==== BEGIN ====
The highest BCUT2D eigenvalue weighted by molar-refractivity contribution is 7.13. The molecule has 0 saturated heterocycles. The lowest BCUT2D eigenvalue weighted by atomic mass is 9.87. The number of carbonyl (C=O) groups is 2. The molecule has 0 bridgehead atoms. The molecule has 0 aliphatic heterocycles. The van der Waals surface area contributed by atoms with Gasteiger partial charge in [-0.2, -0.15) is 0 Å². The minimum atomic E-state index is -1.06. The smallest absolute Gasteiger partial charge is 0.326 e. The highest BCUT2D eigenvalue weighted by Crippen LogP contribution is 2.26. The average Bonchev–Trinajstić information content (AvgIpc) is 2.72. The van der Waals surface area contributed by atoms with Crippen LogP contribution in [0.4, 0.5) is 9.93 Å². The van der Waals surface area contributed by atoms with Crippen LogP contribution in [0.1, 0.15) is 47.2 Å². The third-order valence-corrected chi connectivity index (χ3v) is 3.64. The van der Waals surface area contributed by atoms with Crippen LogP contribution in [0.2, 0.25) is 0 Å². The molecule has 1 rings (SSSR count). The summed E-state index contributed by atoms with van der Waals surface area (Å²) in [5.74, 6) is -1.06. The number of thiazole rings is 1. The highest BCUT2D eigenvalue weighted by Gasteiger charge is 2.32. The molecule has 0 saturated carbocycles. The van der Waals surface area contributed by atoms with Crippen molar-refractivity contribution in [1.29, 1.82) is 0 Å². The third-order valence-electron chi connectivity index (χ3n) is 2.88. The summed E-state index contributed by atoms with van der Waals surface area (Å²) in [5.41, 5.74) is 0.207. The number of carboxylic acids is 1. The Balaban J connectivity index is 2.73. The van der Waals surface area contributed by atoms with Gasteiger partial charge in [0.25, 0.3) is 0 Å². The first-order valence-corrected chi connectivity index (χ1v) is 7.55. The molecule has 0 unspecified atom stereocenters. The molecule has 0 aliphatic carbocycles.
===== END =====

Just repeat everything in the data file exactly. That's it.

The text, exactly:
The highest BCUT2D eigenvalue weighted by molar-refractivity contribution is 7.13. The molecule has 0 saturated heterocycles. The lowest BCUT2D eigenvalue weighted by atomic mass is 9.87. The number of carbonyl (C=O) groups is 2. The molecule has 0 bridgehead atoms. The molecule has 0 aliphatic heterocycles. The van der Waals surface area contributed by atoms with Gasteiger partial charge in [-0.2, -0.15) is 0 Å². The minimum atomic E-state index is -1.06. The smallest absolute Gasteiger partial charge is 0.326 e. The highest BCUT2D eigenvalue weighted by Crippen LogP contribution is 2.26. The average Bonchev–Trinajstić information content (AvgIpc) is 2.72. The van der Waals surface area contributed by atoms with Crippen LogP contribution in [0.4, 0.5) is 9.93 Å². The van der Waals surface area contributed by atoms with Crippen LogP contribution in [0.1, 0.15) is 47.2 Å². The third-order valence-corrected chi connectivity index (χ3v) is 3.64. The van der Waals surface area contributed by atoms with Crippen LogP contribution in [0.2, 0.25) is 0 Å². The molecule has 1 rings (SSSR count). The summed E-state index contributed by atoms with van der Waals surface area (Å²) in [5.74, 6) is -1.06. The number of thiazole rings is 1. The highest BCUT2D eigenvalue weighted by Gasteiger charge is 2.32. The molecule has 0 saturated carbocycles. The van der Waals surface area contributed by atoms with Crippen molar-refractivity contribution in [1.29, 1.82) is 0 Å². The third-order valence-electron chi connectivity index (χ3n) is 2.88. The summed E-state index contributed by atoms with van der Waals surface area (Å²) in [5.41, 5.74) is 0.207. The number of carboxylic acids is 1. The Balaban J connectivity index is 2.73. The van der Waals surface area contributed by atoms with Gasteiger partial charge in [0.25, 0.3) is 0 Å². The first-order valence-corrected chi connectivity index (χ1v) is 7.55. The molecule has 0 unspecified atom stereocenters. The molecule has 0 aliphatic carbocycles.